Adding to the frustration of the dynamic combat is that when facing multiple opponents in story encounters, it’s easy to find yourself stunlocked or encircled and unable to move being pummeled to your death. I found the best solution to strafe around constantly but that led to issues with the camera unable to keep up within the environment. Add in a lack of a targeting system and you are left wildly swinging your weapon and attempting to strip one enemy but accidentally grabbing another.There is a neat mechanic of using your flip phone camera to find hidden enemies but this was rarely used.

The graphics, while HD, do little to improve what clearly looks like a PSP game. The characters art is crystal clear but doesn’t help the muddy textures or lack of detail in character avatars. Each map represents a block of Akihabara, so they are smaller in scale and confusing to say the least. Stores are highlighted with yellow arrows which is sadly a necessity, as some stores were just building walls with no storefront. Other issues are NPC’s. They are numerous in number but sometimes it’s required for you to speak with a specific one and it isn’t until you are right on top of them that a name appears above their head. Details like this make missions obtuse and confusing.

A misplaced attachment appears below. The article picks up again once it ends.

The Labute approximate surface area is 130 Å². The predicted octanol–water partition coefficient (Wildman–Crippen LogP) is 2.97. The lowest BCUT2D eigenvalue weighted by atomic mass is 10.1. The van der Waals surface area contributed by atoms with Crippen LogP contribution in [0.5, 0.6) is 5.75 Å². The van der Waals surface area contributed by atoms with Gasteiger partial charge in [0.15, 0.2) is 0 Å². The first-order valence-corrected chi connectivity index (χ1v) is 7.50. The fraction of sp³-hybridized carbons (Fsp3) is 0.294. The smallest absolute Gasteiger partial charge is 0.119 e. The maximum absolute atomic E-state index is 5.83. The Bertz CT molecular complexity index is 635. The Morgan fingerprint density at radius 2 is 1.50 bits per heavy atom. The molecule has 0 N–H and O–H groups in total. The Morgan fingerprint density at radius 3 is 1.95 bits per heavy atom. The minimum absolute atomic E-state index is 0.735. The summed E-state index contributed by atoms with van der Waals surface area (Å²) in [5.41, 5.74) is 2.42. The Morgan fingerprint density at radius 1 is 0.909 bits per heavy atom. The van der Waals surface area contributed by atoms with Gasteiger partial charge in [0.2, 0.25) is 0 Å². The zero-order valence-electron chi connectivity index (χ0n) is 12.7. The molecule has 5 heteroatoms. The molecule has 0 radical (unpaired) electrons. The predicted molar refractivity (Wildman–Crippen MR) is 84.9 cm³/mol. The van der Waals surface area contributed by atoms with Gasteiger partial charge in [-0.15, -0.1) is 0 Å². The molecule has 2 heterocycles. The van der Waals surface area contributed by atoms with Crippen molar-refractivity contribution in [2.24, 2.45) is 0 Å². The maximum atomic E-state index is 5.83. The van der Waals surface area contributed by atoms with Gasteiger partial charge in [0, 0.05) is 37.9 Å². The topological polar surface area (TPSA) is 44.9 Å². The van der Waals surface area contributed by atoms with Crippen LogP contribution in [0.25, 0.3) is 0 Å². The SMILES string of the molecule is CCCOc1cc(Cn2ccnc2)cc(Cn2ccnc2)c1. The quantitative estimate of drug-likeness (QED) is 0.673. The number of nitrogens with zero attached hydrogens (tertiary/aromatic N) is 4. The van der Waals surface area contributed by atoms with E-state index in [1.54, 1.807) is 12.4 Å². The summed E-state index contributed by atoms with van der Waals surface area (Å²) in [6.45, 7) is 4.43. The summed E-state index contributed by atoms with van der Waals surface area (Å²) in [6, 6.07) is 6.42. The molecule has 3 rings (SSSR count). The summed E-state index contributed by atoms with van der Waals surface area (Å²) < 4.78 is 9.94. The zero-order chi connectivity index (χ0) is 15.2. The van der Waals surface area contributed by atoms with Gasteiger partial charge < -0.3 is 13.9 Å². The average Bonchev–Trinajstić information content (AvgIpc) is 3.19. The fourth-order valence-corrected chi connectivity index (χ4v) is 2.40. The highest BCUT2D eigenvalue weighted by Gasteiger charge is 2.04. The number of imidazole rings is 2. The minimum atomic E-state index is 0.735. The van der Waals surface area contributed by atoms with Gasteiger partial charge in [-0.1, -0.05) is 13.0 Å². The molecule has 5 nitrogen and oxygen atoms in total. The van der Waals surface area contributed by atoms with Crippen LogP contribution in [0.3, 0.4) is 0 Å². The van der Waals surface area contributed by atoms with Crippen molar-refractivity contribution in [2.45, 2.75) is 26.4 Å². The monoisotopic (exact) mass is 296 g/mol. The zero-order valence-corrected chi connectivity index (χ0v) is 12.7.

There are tons of other issues that go along with the port such as music being louder than the voice acting, drowning it out, occasional frame drops or a dressing your underage sister for photos mini-game that feels uncomfortable and in poor taste. I know that there’s an implied sexiness to the game (yes I got the title pun) but still. Akiba’s Trip was a series I’ve always been curious about. I understand the fan service of finding quirky excuses to strip your enemies but everything around this just feels outdated. The mechanics have not aged well, the story rarely gets passed ‘eye rolling,’ and combat is frustratingly repetitive. From my understanding, there are many quality of life improvements that have occurred in later entries into the series but this remastered version keeps it faithful to the original, warts and all. Strip away the Akihabara charm, and there’s not much left to enjoy.


  • Long awaited PSP port now on Switch for fans of the series
  • Combat is frustratingly unresponsive
  • Eye rolling story
  • Muddy textures
  • Plays like an antiquated PSP game

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Game Profile

Genre Action
Developer Acquire

Worldwide Releases

na: Akiba's Trip: Hellbound & Debriefed
Release Jul 20, 2021
PublisherXseed Games
jpn: Akiba's Trip: Hellbound & Debriefed
Release May 20, 2021
PublisherMarvelous AQL